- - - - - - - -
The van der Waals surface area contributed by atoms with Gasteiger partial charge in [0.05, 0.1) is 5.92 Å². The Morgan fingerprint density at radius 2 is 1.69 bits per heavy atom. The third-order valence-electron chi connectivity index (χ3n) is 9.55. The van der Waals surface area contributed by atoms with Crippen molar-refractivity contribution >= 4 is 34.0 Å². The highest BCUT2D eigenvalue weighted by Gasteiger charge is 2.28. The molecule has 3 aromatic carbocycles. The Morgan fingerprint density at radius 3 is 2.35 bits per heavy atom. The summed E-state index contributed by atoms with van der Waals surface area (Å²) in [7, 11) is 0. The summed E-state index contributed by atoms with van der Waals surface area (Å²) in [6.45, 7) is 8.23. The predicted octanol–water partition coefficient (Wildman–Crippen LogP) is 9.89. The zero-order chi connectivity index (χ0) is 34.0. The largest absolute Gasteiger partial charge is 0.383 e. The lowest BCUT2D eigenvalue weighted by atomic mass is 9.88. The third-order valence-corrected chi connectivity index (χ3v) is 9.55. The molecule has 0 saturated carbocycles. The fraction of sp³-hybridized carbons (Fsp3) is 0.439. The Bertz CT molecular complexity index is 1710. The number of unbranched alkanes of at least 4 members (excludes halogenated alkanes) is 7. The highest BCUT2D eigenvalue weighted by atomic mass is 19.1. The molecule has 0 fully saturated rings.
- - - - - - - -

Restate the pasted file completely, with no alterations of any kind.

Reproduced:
The van der Waals surface area contributed by atoms with Gasteiger partial charge in [0.05, 0.1) is 5.92 Å². The Morgan fingerprint density at radius 2 is 1.69 bits per heavy atom. The third-order valence-electron chi connectivity index (χ3n) is 9.55. The van der Waals surface area contributed by atoms with Crippen molar-refractivity contribution >= 4 is 34.0 Å². The highest BCUT2D eigenvalue weighted by Gasteiger charge is 2.28. The molecule has 3 aromatic carbocycles. The Morgan fingerprint density at radius 3 is 2.35 bits per heavy atom. The summed E-state index contributed by atoms with van der Waals surface area (Å²) in [7, 11) is 0. The summed E-state index contributed by atoms with van der Waals surface area (Å²) in [6.45, 7) is 8.23. The predicted octanol–water partition coefficient (Wildman–Crippen LogP) is 9.89. The zero-order chi connectivity index (χ0) is 34.0. The largest absolute Gasteiger partial charge is 0.383 e. The lowest BCUT2D eigenvalue weighted by atomic mass is 9.88. The third-order valence-corrected chi connectivity index (χ3v) is 9.55. The molecule has 0 saturated carbocycles. The fraction of sp³-hybridized carbons (Fsp3) is 0.439. The Bertz CT molecular complexity index is 1710. The number of unbranched alkanes of at least 4 members (excludes halogenated alkanes) is 7. The highest BCUT2D eigenvalue weighted by atomic mass is 19.1. The molecule has 0 fully saturated rings.